A new optical diagnostic tool being developed at Columbia University may help healthcare providers monitor one of the most serious complications of diabetes. The noninvasive technique —called dynamic diffuse optical tomography (DDOT) imaging—fires near-infrared light at parts of the body. That which is reflected back at the machine lets it map the concentration of hemoglobin in tissue over time.
This helps providers diagnose and monitor peripheral arterial disease (PAD), a narrowing of the arteries caused by plaque accumulation that restricts blood flow to extremities and increases a person’s risk for heart attack and stroke.
In the video below, MakerBot Industries, the 3-D printer manufacturer based in Brooklyn, N.Y., shares the story of Richard Van As and Ivan Owen. The two create articulated prosthetic hands for those suffering from a disfiguring congenital disorder.
They are using a donated MakerBot Replicator 2 3-D printer to quickly build major parts of the device out of thermoplastics. The two have loaded the digital files to 3-D print their Robohand onto sharing site Thingiverse so that others can build the devices for people in their community. They are also soliciting crowdfunding through Indiegogo to continue their work.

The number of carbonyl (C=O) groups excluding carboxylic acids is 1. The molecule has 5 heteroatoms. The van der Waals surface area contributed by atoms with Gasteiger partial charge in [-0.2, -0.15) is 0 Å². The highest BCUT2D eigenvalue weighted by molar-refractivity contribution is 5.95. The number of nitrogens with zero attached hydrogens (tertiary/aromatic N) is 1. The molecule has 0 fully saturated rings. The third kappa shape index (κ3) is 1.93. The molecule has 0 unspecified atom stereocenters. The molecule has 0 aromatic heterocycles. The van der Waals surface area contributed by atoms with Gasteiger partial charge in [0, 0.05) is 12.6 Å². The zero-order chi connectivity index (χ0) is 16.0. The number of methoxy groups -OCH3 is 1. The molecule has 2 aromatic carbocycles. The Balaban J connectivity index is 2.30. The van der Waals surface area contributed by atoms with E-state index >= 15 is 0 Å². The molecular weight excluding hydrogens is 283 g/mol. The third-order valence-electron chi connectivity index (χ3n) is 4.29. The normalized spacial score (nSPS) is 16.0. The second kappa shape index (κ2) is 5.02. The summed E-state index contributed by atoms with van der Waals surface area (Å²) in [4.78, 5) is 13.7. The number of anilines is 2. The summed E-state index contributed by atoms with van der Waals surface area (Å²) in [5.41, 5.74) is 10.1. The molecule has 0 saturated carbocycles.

Van As said that Robohand is just the beginning. “Maybe Robohand took the 3-D printing world by surprise with what we’re doing with it,” he said. “But if you have a look at the broad spectrum of it, I think that printing a mechanical device that can aid you when you’ve lost fingers is just a tiny little part of it. It’s a big, big picture, this 3-D printing.”
Top Image: Richard makes adjustments to Liam’s hand. Image courtesy MakerBot.
Brain disorders affect more than 30 percent of the world’s population. In the U.S. alone, one in four families contends with the devastating impacts of Alzheimer’s, Parkinson’s, schizophrenia, depression, stroke or any of the other numerous ways our most complex organ can go awry.
President Obama’s recent announcement to create the BRAIN initiative—backed by a proposed $100 million in funds—acknowledges the severity of these problems and seeks to find solutions for them through an enhanced understanding of the brain. The U.S. is not alone in these endeavors. The European Union announced its own €800 million ($1.04 billion) Human Brain Project earlier this year.
Israel, too, is doing its part to better understand the human brain in order to combat conditions ranging from Alzheimer’s to epilepsy to brain trauma. At a gathering in San Francisco last week, neurophysiologist and neurosurgeon Alon Friedman of Ben-Gurion University of the Negev described some of the most promising research pursuits underway at the collaborative Zlotowski Center for Neuroscience. With the upsurge in research efforts and interest, he predicts that 2013 will kick off “the decade of the brain.”